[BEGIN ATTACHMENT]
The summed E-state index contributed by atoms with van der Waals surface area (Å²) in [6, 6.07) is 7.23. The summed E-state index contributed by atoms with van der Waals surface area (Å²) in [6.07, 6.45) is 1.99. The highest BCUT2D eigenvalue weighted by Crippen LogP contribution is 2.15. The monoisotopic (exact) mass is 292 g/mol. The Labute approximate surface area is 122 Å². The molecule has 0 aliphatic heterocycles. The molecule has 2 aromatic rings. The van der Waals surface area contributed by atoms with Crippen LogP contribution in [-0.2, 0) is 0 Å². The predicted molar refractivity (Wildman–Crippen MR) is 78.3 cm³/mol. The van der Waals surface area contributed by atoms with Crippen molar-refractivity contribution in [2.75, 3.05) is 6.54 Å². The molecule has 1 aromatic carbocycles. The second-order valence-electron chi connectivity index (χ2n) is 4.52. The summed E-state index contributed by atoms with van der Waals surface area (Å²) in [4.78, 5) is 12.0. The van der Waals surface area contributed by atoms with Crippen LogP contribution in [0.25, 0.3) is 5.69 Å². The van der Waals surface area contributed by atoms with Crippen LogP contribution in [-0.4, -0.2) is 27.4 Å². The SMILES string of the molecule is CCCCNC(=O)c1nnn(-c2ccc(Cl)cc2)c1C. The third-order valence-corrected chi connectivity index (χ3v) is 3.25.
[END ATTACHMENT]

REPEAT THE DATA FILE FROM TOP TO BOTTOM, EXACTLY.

The summed E-state index contributed by atoms with van der Waals surface area (Å²) in [6, 6.07) is 7.23. The summed E-state index contributed by atoms with van der Waals surface area (Å²) in [6.07, 6.45) is 1.99. The highest BCUT2D eigenvalue weighted by Crippen LogP contribution is 2.15. The monoisotopic (exact) mass is 292 g/mol. The Labute approximate surface area is 122 Å². The molecule has 0 aliphatic heterocycles. The molecule has 2 aromatic rings. The van der Waals surface area contributed by atoms with Crippen LogP contribution in [-0.2, 0) is 0 Å². The predicted molar refractivity (Wildman–Crippen MR) is 78.3 cm³/mol. The van der Waals surface area contributed by atoms with Crippen molar-refractivity contribution in [2.75, 3.05) is 6.54 Å². The molecule has 1 aromatic carbocycles. The second-order valence-electron chi connectivity index (χ2n) is 4.52. The summed E-state index contributed by atoms with van der Waals surface area (Å²) in [4.78, 5) is 12.0. The van der Waals surface area contributed by atoms with Crippen LogP contribution in [0.25, 0.3) is 5.69 Å². The van der Waals surface area contributed by atoms with Crippen LogP contribution in [-0.4, -0.2) is 27.4 Å². The SMILES string of the molecule is CCCCNC(=O)c1nnn(-c2ccc(Cl)cc2)c1C. The third-order valence-corrected chi connectivity index (χ3v) is 3.25.